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The Daily Wildcat

The Daily Wildcat


Arizona student athletes get boost in school


Courtesy of CATS Academics / Junior men’s basketball player T.J. McConnell does schoolwork at the Commitment to an Athlete’s Total Success facility. CATS provides student athletes with additional academic support.

Founded in 1990 by former deputy director of athletics Kathleen “Rocky” LaRose, Commitment to an Athlete’s Total Success has provided Arizona student-athletes with a place for support in all areas of their life.

“The whole purpose is to provide a holistic approach to our student-athletes,” said Wesley Maas, associate athletic director and director of CATS Academics. “We want to make sure that the students of the University of Arizona aren’t just coming here to play a sport, they are graduating from here with a degree in the field that they want to go into.”

The program is modeled after the Think Tank and provides student-athletes with resources like six academic counselors, 60-70 tutors and three learning specialists, Maas said. There are student-athletes at many different levels, including independent learners and students who are more at risk for poor academic performance, he added.

“The biggest thing that sets us apart in my experience is that we are student-centered,” Maas said. “The biggest thing we want to do is build relationships with our kids so that they feel comfortable talking to us when they have issues.”

With all of the NCAA restrictions, CATS Academic counselors ensure that students stay on track to graduate.

“The NCAA requires that student-athletes make progress towards a degree, so that is why we work a lot with the advisers on campus, because we want to make sure that our guys are moving in the right direction toward graduation,” said Andy Salgado, the football academic counselor for CATS.

Maas said that CATS Academics is a member of Student Affairs and not Arizona Athletics, unlike at most other universities, so that the unit cannot be pressured by coaches. Greg Byrne, vice president for athletics, implemented a strict attendance policy for athletes. The student receives a warning after three absences, and after four absences, they are suspended from a competition.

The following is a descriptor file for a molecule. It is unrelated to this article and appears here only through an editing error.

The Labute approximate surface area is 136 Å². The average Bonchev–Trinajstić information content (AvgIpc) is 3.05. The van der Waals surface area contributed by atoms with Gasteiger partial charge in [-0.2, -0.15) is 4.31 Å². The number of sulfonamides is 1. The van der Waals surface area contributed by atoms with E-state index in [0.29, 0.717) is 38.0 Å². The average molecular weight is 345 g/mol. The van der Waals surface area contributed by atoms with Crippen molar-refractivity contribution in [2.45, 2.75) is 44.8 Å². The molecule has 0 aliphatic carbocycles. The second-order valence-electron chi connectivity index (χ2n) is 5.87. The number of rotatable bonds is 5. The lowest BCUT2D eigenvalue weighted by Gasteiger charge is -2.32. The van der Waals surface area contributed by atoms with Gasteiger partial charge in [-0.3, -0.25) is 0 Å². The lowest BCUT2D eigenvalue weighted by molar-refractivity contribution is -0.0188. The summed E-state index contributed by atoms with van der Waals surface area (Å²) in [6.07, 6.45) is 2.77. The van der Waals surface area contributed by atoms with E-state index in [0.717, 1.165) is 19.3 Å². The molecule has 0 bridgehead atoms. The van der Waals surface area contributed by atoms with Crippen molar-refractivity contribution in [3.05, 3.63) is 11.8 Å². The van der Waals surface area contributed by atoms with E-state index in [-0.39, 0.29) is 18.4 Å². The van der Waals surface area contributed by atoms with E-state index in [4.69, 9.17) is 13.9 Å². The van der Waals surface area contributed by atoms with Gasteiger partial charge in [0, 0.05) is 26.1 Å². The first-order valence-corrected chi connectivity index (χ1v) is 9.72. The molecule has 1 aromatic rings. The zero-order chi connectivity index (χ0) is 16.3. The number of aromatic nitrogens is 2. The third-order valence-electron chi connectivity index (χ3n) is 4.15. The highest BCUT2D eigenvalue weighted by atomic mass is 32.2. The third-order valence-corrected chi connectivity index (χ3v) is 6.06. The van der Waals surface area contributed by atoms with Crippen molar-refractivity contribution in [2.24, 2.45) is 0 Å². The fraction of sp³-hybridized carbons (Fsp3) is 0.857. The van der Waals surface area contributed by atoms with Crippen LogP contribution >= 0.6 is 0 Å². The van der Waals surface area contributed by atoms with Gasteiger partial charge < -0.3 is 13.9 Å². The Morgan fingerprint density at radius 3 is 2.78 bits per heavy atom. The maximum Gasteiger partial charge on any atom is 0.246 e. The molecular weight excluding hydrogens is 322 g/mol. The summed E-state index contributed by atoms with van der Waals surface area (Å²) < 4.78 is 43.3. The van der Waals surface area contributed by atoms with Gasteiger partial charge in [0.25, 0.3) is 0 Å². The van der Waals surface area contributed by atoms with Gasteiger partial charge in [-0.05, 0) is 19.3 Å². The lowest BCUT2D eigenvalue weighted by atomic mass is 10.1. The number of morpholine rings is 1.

The UA has seen positive results. In the NCAA’s 2013 Academic Progress Report, Arizona football was first in the Pac-12, with a score of 980 out of a possible 1,000. UCLA and Stanford tied with a score of 978.

However, in 2006, Arizona football lost four scholarships for an unsatisfactory APR of 883.

Still, CATS recognizes those who perform well academically with the Student Athlete of the Month award.

“Obviously our student-athletes here get a lot of recognition for their athletic achievements, but we also wanted to make sure that they received recognition for their academic achievements as well,” Maas said. “The whole process is to give the student-athletes positive recognition and reinforcement in that [they] are students first.”

Arizona senior Shana Sangston was named to be First-Team All-Academic Pac-12 for women’s gymnastics, the third time she has received this award. She attributes much of her success to CATS.

“They have supported me the entire way,” Sangston said. “I have used the tutoring for four classes and it was so helpful and it made everything a lot easier because they were always there, no matter what.”

Since the athletes are on the road so often, CATS Academics has created one of the first-ever online tutoring platforms, stressing that its staff travel with the team to form relationships with the players outside of the classroom.

“Our coaches have made a commitment to academics,” Maas said. “This is my sixth Division I school that I have worked at and the first school I have seen be so adamant that academic counselors and learning specialists travel with the team.”

Sangston described the award and CATS Academics as a very rewarding part of her time at Arizona.
“School is really important to me, so it is nice when hard work pays off like that,” Sangston said. “I have studied so much and it is really hard with gymnastics because we don’t get as much time as the average student. It’s very rewarding.”

—Follow Matt Wall @mwall20

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